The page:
Twisted Tummy: Another Enigma in Pediatric Abdominal Pain

1Driscoll Childrens Hospital, Corpus Christi, TX

Meeting: Hospital Medicine 2014, March 24-27, Las Vegas, Nev.

Abstract number: 259

Case Presentation:

An 11 year old boy with a history of repaired congenital diaphragmatic hernia (CDH) presented with 6 months of intermittent abdominal pain, and non‐bilious emesis. On examination, his abdomen was soft, non‐tender, and bowel sounds were normal. Abdominal plain films showed multiple air levels. He was transferred to a tertiary facility where he was admitted, made NPO, had NG tube inserted and placed on IV fluids and medications. At surgical consultation, symptoms have subsided, examination findings were benign and NG tube was draining clear, non‐bilious fluid. The NG tube was removed, diet advanced, and he was discharged home.

He returned two days later with constant epigastric and left upper quadrant abdominal pain, and emesis. His abdomen was moderately distended, tympanitic to percussion with mild diffuse tenderness, worse in the left upper quadrant. His CT abdomen was reviewed and the possibility of gastric volvulus was entertained.

Operatively, he had dense adhesions between the stomach and the anterior abdominal wall, and between the duodenum, retroperitoneum, and the liver. The stomach was twisted on itself. He had adhesiolysis, placement of a gastrojejunostomy feeding tube and and he was transferred to the PICU. He had a remarkable postoperative recovery, was discharged on post‐operative day 3, and continued to do well on subsequent follow up.

Discussion:

Gastric volvulus (G.V) is an abnormal rotation of the stomach around an axis. It is rare with peak incidence in the fifth decade of life and 10‐20 % of cases occur in pediatrics [1]. G.V. associated with unrepaired CDH has been reported in infants [2]. However, G.V. in a patient with repaired CDH has not. Secondary G.V has been associated with diaphragmatic eventration and gastric pull through procedures [3]. G.V. is classified into 3 types based on the axis of rotation. These are organoaxial(59%), mesentericoaxial (29%) and the combined types [4]. Organoaxial type is associated with diaphragmatic defects and usually presents with acute symptoms while mesentericoaxial presents with chronic intermittent symptoms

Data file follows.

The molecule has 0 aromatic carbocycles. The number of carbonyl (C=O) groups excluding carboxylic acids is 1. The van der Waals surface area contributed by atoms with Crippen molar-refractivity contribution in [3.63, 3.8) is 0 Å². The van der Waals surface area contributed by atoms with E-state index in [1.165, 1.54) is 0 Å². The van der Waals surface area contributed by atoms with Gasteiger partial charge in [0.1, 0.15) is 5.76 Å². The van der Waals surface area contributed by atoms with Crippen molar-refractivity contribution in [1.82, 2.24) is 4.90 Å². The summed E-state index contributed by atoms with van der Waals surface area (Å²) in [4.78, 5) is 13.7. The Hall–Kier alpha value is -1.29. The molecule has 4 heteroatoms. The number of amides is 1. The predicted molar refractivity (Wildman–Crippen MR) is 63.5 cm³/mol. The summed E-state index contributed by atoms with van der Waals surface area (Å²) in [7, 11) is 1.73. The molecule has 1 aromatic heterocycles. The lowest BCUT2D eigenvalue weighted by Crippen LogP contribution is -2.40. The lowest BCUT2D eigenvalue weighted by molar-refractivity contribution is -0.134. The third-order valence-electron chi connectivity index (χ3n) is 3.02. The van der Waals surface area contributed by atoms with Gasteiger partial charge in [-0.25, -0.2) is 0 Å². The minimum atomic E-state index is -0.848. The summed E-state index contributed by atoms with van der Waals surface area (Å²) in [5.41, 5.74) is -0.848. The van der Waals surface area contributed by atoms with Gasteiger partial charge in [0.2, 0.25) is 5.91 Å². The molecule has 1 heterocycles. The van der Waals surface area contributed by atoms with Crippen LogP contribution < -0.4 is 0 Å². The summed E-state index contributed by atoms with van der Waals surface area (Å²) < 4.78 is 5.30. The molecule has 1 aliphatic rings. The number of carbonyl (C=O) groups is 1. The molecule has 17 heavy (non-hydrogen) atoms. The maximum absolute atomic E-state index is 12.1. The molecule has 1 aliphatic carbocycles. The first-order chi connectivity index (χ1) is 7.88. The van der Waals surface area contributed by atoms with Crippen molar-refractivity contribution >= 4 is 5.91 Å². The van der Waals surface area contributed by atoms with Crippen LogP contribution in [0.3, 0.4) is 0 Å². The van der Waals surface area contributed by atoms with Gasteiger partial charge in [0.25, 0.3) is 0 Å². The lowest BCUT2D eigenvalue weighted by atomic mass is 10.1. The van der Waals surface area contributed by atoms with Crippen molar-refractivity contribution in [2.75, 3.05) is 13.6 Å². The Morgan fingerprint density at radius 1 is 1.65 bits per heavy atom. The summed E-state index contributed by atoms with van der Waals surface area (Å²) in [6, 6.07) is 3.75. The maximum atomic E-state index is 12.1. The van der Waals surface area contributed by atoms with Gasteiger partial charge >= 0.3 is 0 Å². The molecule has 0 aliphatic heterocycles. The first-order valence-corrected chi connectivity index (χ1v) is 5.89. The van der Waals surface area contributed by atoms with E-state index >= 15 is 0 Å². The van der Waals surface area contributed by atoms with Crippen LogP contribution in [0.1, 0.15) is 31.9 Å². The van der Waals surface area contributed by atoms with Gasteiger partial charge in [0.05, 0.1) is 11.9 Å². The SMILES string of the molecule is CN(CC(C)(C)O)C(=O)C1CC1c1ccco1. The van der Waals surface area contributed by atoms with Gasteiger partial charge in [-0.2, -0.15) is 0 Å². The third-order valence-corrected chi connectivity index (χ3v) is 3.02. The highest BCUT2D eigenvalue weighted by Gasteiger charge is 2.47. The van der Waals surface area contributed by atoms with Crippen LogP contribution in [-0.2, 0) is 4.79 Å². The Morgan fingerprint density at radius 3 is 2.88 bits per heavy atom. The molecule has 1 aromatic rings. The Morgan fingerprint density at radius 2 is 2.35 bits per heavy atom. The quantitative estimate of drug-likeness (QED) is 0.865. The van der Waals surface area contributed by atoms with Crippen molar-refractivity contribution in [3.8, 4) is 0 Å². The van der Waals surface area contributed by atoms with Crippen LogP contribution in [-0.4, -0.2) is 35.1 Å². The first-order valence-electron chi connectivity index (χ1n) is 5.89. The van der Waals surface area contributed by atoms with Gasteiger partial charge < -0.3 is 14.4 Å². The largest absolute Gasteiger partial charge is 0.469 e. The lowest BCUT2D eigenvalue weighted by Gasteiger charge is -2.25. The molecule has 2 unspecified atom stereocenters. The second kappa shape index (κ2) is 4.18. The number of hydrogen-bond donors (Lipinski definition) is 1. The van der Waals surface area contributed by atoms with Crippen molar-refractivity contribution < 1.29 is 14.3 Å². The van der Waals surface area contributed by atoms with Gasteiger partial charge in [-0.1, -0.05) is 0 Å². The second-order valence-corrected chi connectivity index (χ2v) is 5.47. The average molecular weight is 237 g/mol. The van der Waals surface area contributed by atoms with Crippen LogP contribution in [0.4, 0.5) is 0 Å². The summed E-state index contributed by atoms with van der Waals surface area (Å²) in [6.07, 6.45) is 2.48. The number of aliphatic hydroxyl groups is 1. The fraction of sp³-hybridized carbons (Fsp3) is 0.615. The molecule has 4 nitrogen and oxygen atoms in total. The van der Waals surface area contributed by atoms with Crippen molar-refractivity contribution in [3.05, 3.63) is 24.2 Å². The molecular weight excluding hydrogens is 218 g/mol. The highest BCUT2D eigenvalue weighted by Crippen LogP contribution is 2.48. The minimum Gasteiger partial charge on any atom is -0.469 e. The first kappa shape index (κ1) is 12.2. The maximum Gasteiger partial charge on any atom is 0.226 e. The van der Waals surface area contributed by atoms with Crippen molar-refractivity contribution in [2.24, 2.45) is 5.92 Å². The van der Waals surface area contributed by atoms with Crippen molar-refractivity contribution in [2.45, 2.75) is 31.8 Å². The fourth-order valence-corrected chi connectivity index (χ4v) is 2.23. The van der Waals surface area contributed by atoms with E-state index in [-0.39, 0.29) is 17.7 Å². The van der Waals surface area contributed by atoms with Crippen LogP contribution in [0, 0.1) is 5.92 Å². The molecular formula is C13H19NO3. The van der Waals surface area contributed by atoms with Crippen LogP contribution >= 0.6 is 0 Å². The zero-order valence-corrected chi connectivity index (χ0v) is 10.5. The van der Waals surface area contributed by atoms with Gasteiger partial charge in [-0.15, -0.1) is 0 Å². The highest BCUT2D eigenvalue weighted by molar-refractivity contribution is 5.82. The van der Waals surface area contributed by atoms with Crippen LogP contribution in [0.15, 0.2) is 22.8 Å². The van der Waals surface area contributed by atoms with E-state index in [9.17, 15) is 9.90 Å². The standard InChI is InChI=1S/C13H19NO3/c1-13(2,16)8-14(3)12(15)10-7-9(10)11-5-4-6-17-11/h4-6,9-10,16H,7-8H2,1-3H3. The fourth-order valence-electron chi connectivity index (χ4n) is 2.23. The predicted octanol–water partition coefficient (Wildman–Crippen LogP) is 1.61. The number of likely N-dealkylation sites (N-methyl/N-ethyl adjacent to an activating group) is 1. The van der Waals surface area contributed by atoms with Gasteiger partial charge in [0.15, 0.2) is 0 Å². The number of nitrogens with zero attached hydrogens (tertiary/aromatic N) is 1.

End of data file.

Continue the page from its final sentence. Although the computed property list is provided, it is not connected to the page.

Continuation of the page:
Conclusions:

Gastric volvulus is rare in the pediatric age group and may present with intermittent symptoms causing a diagnostic dilemma. Diagnosis requires a high index of suspicion. Radiologic investigations should be done and early surgical consultation obtained.

References

Darani A, Mendoza‐Sagaon M, Reinberg O. Gastric volvulus in children. J Pediatr Surg. 2005; 40, 855‐858.

Cribbs RK, Gow KW, Wulkan ML. Gastric volvulus in infants and children. J Pediatr 2008; 122: e752‐762.

Porcaro F, Mattioli G, Romano C. Pediatric gastric volvulus: diagnostic and clinical approach. Case Rep Gastroenterol 2013; 7:63‐68.

Singleton AC. Chronic gastric volvulus. Radiology. 1940; 34:53‐61.

To cite this abstract:

Adepoju O, Almond P, Arnold A. Twisted Tummy: Another Enigma in Pediatric Abdominal Pain. Abstract published at Hospital Medicine 2014, March 24-27, Las Vegas, Nev. Abstract 259. Journal of Hospital Medicine. 2014; 9 (suppl 2). https://www.shmabstracts.com/abstract/twisted-tummy-another-enigma-in-pediatric-abdominal-pain/. Accessed March 31, 2020.

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